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Health Trends You Don't Want to Follow
By Dr. Michael Duncan and Dr. Richard Leachman
Total Heart Health
Here are four areas where “keeping up with the Joneses” can hurt your heart.
You pull up to the red light in your two-year-old sedan, which you bought brand-new. It’s a really nice car. It has everything you wanted—color, upholstery, extras, and a fantastic sound system. And you got a great deal on the car. But . . . it’s a sedan.
Sitting next to you at the light is a guy in the newest-model SUV to hit the market. It looks so cool! And it has standard features that weren’t even offered as options when you got your sedan. Before the light turns green, you see three more late-model SUVs drive past you. One of them looked like your brother-in-law’s rig. Waiting for the light to turn green, you can think of four other guys you know who recently traded in their sedans or coupes for SUVs.
There’s not a thing wrong with your sedan, but it wouldn’t hurt anything to stop by the SUV dealer and kick the tires on one of those beauties.
You’ve been there, right? If it wasn’t a fascination for a new trend in cars, you have probably noticed something else that’s new, different, and desirable: the latest in men’s clothes or a new generation in home-theater systems, golf clubs, or power tools. These trends catch you up in what seems like everybody is doing. And since nobody likes to be left out, you feel that tug to join in the flow.
There are also trends when it comes to physical health. During the past several decades there has been a fair amount of evolution in our country’s approach to diet and exercise. Medical authorities, including some of the national medical societies, continue to update health recommendations to reflect concerns about health issues, especially coronary artery disease and heart disease in general, the number one killer in the United States. And along with these recommendations come many popular trends for how we should take care of our bodies.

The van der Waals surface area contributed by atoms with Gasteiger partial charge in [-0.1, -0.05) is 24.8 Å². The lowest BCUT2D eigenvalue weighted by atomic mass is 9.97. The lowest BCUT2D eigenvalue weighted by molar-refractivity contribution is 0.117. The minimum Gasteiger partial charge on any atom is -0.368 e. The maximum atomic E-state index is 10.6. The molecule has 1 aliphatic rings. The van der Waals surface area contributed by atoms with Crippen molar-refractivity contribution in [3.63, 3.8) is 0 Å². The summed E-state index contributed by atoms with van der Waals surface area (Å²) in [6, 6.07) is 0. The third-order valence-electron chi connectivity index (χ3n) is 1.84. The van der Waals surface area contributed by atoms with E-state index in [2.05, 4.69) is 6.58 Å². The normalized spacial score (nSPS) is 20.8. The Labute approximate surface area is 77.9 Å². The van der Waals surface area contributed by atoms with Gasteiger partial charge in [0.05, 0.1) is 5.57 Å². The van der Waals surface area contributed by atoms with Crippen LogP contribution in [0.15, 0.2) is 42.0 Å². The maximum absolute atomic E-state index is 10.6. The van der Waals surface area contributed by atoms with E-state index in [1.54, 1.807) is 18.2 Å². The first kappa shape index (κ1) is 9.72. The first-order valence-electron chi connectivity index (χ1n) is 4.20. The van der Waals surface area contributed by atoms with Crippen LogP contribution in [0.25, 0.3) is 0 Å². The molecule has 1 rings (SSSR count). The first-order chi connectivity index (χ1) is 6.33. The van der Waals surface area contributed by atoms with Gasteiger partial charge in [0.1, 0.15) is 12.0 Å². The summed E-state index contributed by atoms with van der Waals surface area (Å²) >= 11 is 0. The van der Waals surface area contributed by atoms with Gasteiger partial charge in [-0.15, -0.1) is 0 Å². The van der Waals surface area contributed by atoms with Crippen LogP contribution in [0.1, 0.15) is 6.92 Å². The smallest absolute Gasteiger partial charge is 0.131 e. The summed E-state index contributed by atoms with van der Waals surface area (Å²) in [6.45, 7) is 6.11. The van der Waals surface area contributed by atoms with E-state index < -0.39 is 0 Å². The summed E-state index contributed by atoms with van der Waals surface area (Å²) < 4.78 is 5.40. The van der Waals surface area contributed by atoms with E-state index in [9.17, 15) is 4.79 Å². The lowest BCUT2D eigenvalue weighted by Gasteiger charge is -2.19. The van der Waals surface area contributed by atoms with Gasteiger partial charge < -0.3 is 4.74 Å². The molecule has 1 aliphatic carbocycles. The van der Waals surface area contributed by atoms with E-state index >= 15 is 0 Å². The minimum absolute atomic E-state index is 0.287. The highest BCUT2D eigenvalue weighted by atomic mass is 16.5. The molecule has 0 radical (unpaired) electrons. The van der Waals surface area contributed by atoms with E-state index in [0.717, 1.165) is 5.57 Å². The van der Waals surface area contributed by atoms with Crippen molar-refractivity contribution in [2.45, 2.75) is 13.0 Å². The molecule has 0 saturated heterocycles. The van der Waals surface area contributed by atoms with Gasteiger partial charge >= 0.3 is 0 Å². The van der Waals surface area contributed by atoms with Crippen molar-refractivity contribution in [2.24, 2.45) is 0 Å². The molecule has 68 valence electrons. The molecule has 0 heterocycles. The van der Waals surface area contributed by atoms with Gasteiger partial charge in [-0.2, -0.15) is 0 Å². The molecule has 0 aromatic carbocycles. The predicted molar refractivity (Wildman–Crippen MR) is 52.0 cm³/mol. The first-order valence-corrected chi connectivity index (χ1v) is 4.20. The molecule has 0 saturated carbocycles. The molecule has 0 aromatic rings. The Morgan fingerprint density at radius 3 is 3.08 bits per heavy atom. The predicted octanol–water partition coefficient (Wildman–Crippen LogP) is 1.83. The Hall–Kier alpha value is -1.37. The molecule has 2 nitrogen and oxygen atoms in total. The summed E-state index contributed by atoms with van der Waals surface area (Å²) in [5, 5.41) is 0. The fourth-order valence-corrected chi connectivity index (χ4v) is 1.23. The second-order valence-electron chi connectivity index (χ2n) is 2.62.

Trading in your sedan for that truck or SUV everybody else seems to have isn’t likely to affect your physical health. Nor will it be a health issue when you swap out your woods and irons for the popular new brand or style. But trying to keep up with some of the popular trends for diet and exercise can be harmful to your health. Here are four such trends that should be approached with caution because of the possible negative impact on your heart health.
Trend 1: Forego All Fats
As it became clear that abnormal cholesterol levels in the bloodstream were a risk factor in developing heart disease, the American Heart Association and other national health authorities recommended that patients should follow a diet low in fat—particularly saturated fat—and cholesterol. Most doctors around the country passed these recommendations along to their patients and to the general public. As a result, a popular health trend has gained wide
acceptance: all fats are bad, so we should exclude fat from our diet.
How has this trend taken hold in our culture? An entire food industry has grown up around this trend. You can see it every time you go into the supermarket. Notice how many food products on the shelf are labeled “fat free,” “nonfat,” “low fat,” “reduced fat,” “less fat,” “lite,” and so on. You can also see it every time you go out to eat. Many restaurants today highlight menu items that are low in fat and considered healthier for the heart. Be honest now: when you go out for lunch, don’t you at least consider the option of ordering a big salad—with fat-free dressing—instead of a burger and fries?